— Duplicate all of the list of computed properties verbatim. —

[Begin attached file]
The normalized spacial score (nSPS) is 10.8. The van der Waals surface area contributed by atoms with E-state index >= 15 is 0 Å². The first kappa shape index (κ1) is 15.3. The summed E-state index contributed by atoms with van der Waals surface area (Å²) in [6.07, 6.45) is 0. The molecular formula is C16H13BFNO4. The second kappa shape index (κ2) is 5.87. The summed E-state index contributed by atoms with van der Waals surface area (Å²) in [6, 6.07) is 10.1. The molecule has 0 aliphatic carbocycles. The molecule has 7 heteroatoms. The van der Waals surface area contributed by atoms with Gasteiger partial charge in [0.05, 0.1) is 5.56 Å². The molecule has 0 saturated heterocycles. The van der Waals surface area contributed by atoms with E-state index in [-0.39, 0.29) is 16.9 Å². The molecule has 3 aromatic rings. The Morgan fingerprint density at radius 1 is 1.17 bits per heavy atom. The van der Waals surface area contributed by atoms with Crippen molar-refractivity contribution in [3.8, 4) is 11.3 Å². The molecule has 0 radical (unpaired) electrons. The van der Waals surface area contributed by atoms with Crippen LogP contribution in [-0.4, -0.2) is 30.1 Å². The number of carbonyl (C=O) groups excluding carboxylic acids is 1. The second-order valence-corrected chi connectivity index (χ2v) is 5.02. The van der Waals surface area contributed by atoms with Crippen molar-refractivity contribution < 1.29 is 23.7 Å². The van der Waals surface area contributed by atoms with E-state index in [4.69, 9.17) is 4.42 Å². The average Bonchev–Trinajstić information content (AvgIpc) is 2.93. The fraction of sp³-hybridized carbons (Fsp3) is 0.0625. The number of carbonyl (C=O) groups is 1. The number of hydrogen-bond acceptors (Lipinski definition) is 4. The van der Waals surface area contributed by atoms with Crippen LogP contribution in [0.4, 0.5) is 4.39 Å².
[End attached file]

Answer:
The normalized spacial score (nSPS) is 10.8. The van der Waals surface area contributed by atoms with E-state index >= 15 is 0 Å². The first kappa shape index (κ1) is 15.3. The summed E-state index contributed by atoms with van der Waals surface area (Å²) in [6.07, 6.45) is 0. The molecular formula is C16H13BFNO4. The second kappa shape index (κ2) is 5.87. The summed E-state index contributed by atoms with van der Waals surface area (Å²) in [6, 6.07) is 10.1. The molecule has 0 aliphatic carbocycles. The molecule has 7 heteroatoms. The van der Waals surface area contributed by atoms with Gasteiger partial charge in [0.05, 0.1) is 5.56 Å². The molecule has 0 saturated heterocycles. The van der Waals surface area contributed by atoms with E-state index in [-0.39, 0.29) is 16.9 Å². The molecule has 3 aromatic rings. The Morgan fingerprint density at radius 1 is 1.17 bits per heavy atom. The van der Waals surface area contributed by atoms with Crippen molar-refractivity contribution in [3.8, 4) is 11.3 Å². The molecule has 0 radical (unpaired) electrons. The van der Waals surface area contributed by atoms with Crippen LogP contribution in [-0.4, -0.2) is 30.1 Å². The number of carbonyl (C=O) groups excluding carboxylic acids is 1. The second-order valence-corrected chi connectivity index (χ2v) is 5.02. The van der Waals surface area contributed by atoms with Crippen molar-refractivity contribution < 1.29 is 23.7 Å². The van der Waals surface area contributed by atoms with E-state index in [4.69, 9.17) is 4.42 Å². The average Bonchev–Trinajstić information content (AvgIpc) is 2.93. The fraction of sp³-hybridized carbons (Fsp3) is 0.0625. The number of carbonyl (C=O) groups is 1. The number of hydrogen-bond acceptors (Lipinski definition) is 4. The van der Waals surface area contributed by atoms with Crippen LogP contribution in [0.4, 0.5) is 4.39 Å².